Autodesk, based in San Rafael, California, was one of the early pioneers of the PC software era. Founded in 1982, its first major product was AutoCAD, which let engineers and architects create sophisticated technical drawings for their projects. The company has since branched into software used for movie special effects, videogame development, and designing all sorts of consumer and industrial products. The company has about 7,500 employees and $2.3 billion in annual revenue.
But while Autodesk’s customers include giants like Marriott, Boeing, General Motors, and Gensler, Jon Pittman, Vice President of Corporate Strategy, says that when his group thinks about the company’s future, it tends to look to the edge — interest groups and individuals playing with new tools and technologies, even though they might not be users of Autodesk products today.
“We started right around the time the PC was coming into fruition, and we grew up into this more enterprise-y software company,” Pittman says. “But when we started, we were really focused on enthusiasts, the tribes who wanted to see what PCs were capable of in the early 1980s — not really the big companies.”
We talked with Pittman about Autodesk’s approach to tracking trends that could influence the company’s future product strategy.
Focus on the Edge, Not the Center
- I’ve been at Autodesk 18 years. I report to our Chief Technology Officer, Jeff Kowalski.
- When companies get big and successful, they tend to reinforce and amplify the things that made them successful. They focus on their core customers and provide them with incremental improvements that enhance their success. But focusing only on the things that made them successful leads to vulnerability. Sustaining success means not just perfecting the past, but creating the future. New, disruptive technologies and products tend to come from the edge, not the center. Thus, it is important to engage with the edge to see and understand new, potential disruptions.
- Conferences and gatherings like Burning Man are one way you can meet people who are doing work on the edge. We also like TED, e.g., and Solid, which focuses on the convergence of the digital and physical worlds.
- Last year we put together a program called Autodesk Idea Exploration (IdEx). We get approached a lot by employees saying, “Can I come work in your group, because you’re doing the sexy stuff.” But we don’t want the office of the CTO to become this huge corporate research thing. So IdEx allows Autodesk employees to work, for three months, on new ideas that are outside their regular jobs and of benefit to the company. The goal is to increase and accelerate innovation by encouraging “way out there” creative thinking and new approaches to problems from those with different experiences and training. The program is brand new, so we don’t have any projects currently underway. But we imagine they will be new product prototypes, new processes, or new business ideas.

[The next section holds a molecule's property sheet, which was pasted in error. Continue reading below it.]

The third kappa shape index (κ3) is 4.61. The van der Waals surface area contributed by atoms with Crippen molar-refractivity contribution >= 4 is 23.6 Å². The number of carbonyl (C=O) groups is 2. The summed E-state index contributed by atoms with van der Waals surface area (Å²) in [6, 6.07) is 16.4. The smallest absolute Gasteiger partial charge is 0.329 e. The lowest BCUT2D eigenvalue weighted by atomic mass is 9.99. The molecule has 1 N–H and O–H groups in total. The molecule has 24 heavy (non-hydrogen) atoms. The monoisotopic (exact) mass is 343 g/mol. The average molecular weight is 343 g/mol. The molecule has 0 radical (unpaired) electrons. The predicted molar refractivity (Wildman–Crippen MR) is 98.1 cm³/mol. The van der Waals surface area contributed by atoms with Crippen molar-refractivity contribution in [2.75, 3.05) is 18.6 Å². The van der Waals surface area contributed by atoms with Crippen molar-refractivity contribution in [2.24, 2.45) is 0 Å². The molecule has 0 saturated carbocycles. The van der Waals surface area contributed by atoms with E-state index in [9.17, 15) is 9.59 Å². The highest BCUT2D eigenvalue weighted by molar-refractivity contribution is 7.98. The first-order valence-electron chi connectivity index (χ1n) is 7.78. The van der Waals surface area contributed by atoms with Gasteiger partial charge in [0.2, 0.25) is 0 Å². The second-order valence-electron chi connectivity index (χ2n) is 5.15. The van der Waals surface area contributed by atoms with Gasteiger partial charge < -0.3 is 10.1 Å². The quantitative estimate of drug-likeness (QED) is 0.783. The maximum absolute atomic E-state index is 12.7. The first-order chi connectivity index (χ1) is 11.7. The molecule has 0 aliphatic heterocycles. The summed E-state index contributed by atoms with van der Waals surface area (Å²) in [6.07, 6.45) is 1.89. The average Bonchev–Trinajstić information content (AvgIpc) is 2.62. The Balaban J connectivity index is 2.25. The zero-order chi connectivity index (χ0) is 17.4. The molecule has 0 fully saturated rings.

3D Printing, Synthetic Biology, and Robotics
- Over the past couple years, we’ve gotten very interested in areas like the “maker movement”, 3D printing, and using biological techniques to grow new materials. We’ve been investing in synthetic biology and programmable matter, which can morph and change shape. Today, we design things statically — a product or a building stays the same once it has been made. The designer has lots the connection to the thing. But a product that has sensors and actuators in it can change over time based on what the user wants or needs. Products and environments are going to become much more mutable than they have been in the past. Think about your iPhone: it’s a consumer electronics device that is very mutable through the operating system that Apple can send you over the wireless network, and the apps you put on it.
- Robotics is changing from dumb robots that are programmed once to do the same thing over and over, to really smart robots. I was just visiting Bot & Dolly in San Francisco, which makes robots for the film industry. They developed a lot of the technology for “Gravity.” So there, you’re seeing robots used not in a factory anymore, but on a movie set. It’s amazing stuff. We have a conference coming up in June at our headquarters on robotics, where we’re bringing together about 30 experts to explore what robotics means for how things will get made in the future.
- As all kinds of devices become connected to a network and can start talking to each other, which some people call the Internet of Things, it feels a little like the early days of PCs. You see Nest’s thermostats and smoke detectors, and you’re going to see lighting systems and electrical systems all getting linked up.
Innovation Is a Numbers Game
- I don’t want to give you the sense that we’ve got it completely mastered, in terms of how all of these new trends get translated from our office to the business units. We do a lot of internal experiments. Our synthetic biology team is looking at making materials that are biologically-inspired. They do a proof of concept, and then we engage our manufacturing team and really build a joint project team, where there are members from the synthetic biology team who are the pioneers and the scouts, and they are connected to the more mainstream product teams that are thinking, “How do we bring this into our mainstream business?”
- These explorations are centrally-funded by the Office of the CTO. In the budgeting process every year, we look at the various potential projects, and try to figure out what’s worth funding. They’re not funded out of business units.
- What should we be doing more of? I think we need to have more of an international perspective, and do more in emerging markets.
- You have to play a numbers game. Some of these experiments will be successful, and some will not. You have to set up enough experiments.